He’s been aggressive this preseason, attempting 24 shots in 49 minutes. Of course, it would be nice if he hit more than seven of those, but some of that is just rust.
Deng doesn’t need to be an elite scorer or the leading shooter on the Bulls, but he needs to have a consistent scoring mentality.
Carlos Boozer needs to be a true pick-and-roll partner for Derrick Rose, particularly as the roll player as opposed to just being a pick-and-pop player. If Boozer can be the low-post threat that he was in Utah, then Rose can deliver him the ball, and that means fewer blows on Rose’s body.
Just because you can’t win depending primarily on an old-style pick-and-roll offense, it doesn’t mean you can’t utilize it at all.
Of course, some of this will depend on Rose seeing Boozer underneath the rim and getting him the ball.
Boozer is the best low-post scoring big man the Bulls have. He needs to have confidence in his finishing ability, even if he doesn’t score in the early part of the game. He has a history of disappearing when he doesn’t score in the first two minutes. That needs to change.
Any shot Boozer can make at the rim is one shot Rose doesn’t have to take.
Joakim Noah emerged as one of the best passing big men in the NBA last year, tying with Marc Gasol for the league lead at the position with 4.0 per game. Not coincidentally, Kirk Hinrich was the best hockey-assister in the NBA. Per Tom Haberstroh, ESPN Insider (subscription required):
It's only a matter of time before hockey assists -- the assists that take an extra pass -- become commonplace in the NBA, and SportVU will help us get there. SportVU calls them "secondary assists" -- and according 3-D tracking, no one tallied that variety of assist more often than Kirk Hinrich, who averaged 1.9 secondary assists per game. Chris Paul (1.8) and Mike Conley (1.6) trail right behind Hinrich. The common denominator of that trio? Each of those point guards plays with an elite passing big man (Noah, Blake Griffin and Marc Gasol, respectively). Knowing this, it's hard to parse whether the ability to rack up hockey assists is a repeatable skill or just luck.
Too often, we’ve seen Rose force a shot predestined to be blocked only because there was nowhere else to go with the ball. With Noah’s new role secure in the Bulls’ drive-and-kick/flex-hybrid offense, Rose needs to take advantage of that.
When he can’t see a three-point shooter to kick it to, and when he doesn’t have a clean shot, he needs to bail it out to Noah, and Noah needs to be there to be bailed-out to. From there, he can either knock down his ugly tornado (it doesn’t have to be pretty if it goes in), pass it out to one of the three-point shooters, or feed it to Butler or Deng on a drive.
Finally, the Bulls bench can help as well just by scoring.
During the 2010-11 season, the Chicago Bulls bench scored only 15.2 points per 48 minutes, which was the second-worst in the NBA according to Hoops Stats. Rose was repeatedly required to come off the bench and bail them out because the Bulls needed offense.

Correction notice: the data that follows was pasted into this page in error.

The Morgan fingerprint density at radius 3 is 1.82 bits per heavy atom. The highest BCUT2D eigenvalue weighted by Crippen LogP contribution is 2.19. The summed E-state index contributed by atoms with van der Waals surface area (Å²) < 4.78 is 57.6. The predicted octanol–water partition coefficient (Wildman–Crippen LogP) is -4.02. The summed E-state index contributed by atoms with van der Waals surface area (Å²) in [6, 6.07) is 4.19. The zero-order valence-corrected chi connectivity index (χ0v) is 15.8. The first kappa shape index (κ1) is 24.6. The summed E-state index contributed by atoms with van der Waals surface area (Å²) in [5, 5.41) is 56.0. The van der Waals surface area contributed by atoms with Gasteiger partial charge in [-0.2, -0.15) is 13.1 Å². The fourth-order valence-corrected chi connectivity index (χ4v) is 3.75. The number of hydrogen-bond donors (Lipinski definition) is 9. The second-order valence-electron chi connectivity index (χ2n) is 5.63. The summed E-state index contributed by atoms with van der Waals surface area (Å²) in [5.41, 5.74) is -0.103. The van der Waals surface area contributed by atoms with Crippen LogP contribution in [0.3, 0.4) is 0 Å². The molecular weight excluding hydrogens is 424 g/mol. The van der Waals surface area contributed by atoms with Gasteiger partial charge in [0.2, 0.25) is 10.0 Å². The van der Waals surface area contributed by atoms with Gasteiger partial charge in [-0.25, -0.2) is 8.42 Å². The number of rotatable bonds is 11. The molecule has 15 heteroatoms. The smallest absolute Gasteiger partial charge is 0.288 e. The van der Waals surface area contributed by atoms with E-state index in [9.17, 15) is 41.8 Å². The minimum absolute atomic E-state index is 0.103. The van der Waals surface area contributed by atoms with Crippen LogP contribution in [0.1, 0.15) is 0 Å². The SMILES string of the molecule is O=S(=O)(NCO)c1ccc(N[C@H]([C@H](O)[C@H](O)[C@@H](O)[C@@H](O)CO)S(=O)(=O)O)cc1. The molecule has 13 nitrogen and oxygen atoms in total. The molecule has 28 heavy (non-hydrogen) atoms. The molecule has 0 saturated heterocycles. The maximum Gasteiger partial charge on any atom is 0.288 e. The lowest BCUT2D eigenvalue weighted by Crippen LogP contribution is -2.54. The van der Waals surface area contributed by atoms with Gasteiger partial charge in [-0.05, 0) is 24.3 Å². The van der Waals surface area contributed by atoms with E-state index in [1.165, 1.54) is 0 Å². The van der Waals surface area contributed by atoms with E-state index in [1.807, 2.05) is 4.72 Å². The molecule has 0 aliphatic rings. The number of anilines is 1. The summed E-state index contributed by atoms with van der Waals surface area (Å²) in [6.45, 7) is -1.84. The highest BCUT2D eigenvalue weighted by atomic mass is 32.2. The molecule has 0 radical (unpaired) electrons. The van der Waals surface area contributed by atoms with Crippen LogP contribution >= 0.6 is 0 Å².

Kirk Hinrich is a proven facilitator who has run the offense well. He’s averaged 11.5 points and 2.0 assists in 21 minutes over the first two preseason games. Taj Gibson has improved his scoring ability, adding new post moves and an improved baseline jumper. He’s scored 16.5 points per game.
Mike Dunleavy, who will be able to fill Kyle Korver’s old role of shooting the three, has better passing skills and defense than Korver.
In the first two preseason games, the Bulls bench has scored 44.5 points per game.
Granted, this is just preseason. But this is a group which has five new members this season.
“Just preseason” is actually an argument that works in favor of the Bulls. It stands to reason that as these players play together and get to know one another, they are more likely to get better than worse—particularly when you consider that they’ve played last year’s top two defenses, Indiana and Memphis.
Tom Thibodeau needs to let his bench play, especially his youngsters Marquis Teague, Tony Snell and Erik Murphy.
The reasoning here is simple: The better the bench plays, and the more bench plays, the less Rose plays, and that means fewer times he’s clobbered driving the lane.
If each team member can do a little bit, all those little bits can add up to a lot-of-bit and Rose should be able to play with the same mentality, but not with quite the same amount of danger.
Yes, he’ll have (and has already had) those times when he collides with the Roy Hibberts of the world. But, as he did in the Bulls’ first preseason game, he’ll be able to consistently bounce back up if they can reduce the total number of times he has to bounce.